Distance between ONH and OD center (DOO):

• The ONH coordinates are identified by locating the area of lightest intensity in OD cropped bottom hat transformed image.

• Similarly, the OD center is also detected by recognizing the area of pixels with lightest intensity.

• The Euclidean distance between OD center and ONH is computed to detect DOO. DOO is high for normal eye.

Glaucoma classification

In the present work, seven classifiers, namely NB [3], k-NN, SVM [3], FFBPNN [10], DTDNN [28], RBFEF [28] and RBFFN have been employed to classify glaucoma. The retinal images are classified as normal or glaucoma using appropriate tools based on its features. The images marked as normal or abnormal with the aid of k-NN, SVM, NB, neural network tools available in MATLAB software. The glaucoma affected retinal images are classified using the statistically significant features such as CDR (<0.3, ?0.3), ISNT rule (high/low) and DOO (high/low). By using k-NN classifier, a trained set, a sample set and a group are created. Based on the trained set, the samples are classified into normal and glaucoma cases [25]. In SVM classifier, v-SVM is used with penalization parameter v=0.5 and cost parameter c=1 [3]. Feed forward back propagation neural networks (FFBPNN), Distributed timedelay neural network (DTDNN), Radial basis function exact fit (RBFEF), Radial basis function few neurons RBFFN contains three layers, which are input, hidden and output layer. Three nodes for input layer, hidden neurons are set as 6, and output layer has 2 nodes which are normal and abnormal. RBFEF used for exact interpolation of data in multidimensional space and RBFFN used to achieve good accuracy with interpolation of few neurons [28]. There are three features are applied to the input layer for 26 images (13 is normal, 13 is abnormal) and the targets are set as normal and abnormal.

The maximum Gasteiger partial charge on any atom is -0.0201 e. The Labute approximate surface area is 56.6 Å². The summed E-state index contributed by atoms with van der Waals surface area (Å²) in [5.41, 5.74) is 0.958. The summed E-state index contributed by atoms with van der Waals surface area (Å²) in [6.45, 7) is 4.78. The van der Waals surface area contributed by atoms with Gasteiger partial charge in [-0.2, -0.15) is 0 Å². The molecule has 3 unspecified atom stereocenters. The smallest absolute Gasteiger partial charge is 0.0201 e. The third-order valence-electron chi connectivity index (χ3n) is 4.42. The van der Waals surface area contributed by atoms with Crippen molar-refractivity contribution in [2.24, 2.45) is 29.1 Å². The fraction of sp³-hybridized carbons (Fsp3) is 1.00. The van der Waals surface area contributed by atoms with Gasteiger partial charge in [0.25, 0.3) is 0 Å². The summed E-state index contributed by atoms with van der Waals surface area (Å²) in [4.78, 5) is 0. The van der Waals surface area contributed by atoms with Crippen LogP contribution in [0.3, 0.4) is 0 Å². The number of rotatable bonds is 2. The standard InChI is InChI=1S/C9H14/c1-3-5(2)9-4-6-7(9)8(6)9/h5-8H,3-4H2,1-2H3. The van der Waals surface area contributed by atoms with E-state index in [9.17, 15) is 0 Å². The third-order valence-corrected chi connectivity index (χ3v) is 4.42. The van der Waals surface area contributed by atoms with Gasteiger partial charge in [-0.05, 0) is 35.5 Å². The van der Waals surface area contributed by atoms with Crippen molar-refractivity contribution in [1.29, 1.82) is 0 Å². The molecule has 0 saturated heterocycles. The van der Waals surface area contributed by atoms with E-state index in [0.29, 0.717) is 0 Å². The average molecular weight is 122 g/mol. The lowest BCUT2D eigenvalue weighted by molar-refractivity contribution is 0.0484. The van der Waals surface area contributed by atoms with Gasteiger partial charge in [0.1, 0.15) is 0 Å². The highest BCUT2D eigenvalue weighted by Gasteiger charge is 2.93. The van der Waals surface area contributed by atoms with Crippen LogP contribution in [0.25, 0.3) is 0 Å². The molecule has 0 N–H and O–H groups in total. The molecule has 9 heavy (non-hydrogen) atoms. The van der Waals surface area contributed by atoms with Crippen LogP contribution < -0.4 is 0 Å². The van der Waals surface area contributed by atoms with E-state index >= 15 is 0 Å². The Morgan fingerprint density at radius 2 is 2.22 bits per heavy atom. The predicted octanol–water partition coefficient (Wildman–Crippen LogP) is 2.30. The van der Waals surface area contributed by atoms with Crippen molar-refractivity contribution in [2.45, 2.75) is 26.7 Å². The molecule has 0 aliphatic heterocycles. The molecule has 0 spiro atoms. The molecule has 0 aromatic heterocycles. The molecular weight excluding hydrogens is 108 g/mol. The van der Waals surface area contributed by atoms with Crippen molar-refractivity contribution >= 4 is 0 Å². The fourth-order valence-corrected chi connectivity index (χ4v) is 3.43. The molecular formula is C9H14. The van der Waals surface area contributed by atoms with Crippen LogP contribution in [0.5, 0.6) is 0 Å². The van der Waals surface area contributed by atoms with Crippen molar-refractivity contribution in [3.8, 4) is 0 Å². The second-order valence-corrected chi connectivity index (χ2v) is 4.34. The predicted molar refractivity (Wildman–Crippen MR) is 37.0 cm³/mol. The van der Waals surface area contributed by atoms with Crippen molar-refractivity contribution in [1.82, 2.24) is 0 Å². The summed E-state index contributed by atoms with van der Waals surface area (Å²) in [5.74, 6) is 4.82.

Results and Discussion

In the present investigation, DRISHTI database with 101 images are used. Among the 101 images, 31 are normal and 70 are glaucoma cases. It is observed that ISPC algorithm is highly suitable for further processing. The statistical significance of features is analysed using student t-test. The outcome of the statistical test of the extracted features is shown in Table 1. It is clearly observed that, the features are statistically significant (p<0.0001).

Features  Normal (Mean ± SD) Glaucoma (Mean ± SD) P value
CDR 0.1942 0.0574 0.7539 0.1066 <0.0001
ISNT ratio 3.227 0.3617 1.120 0.4632 <0.0001
DOO 5553.00 511.53 1079 122.36 <0.0001

Table 1: Summary statistics of features used for normal and glaucoma groups.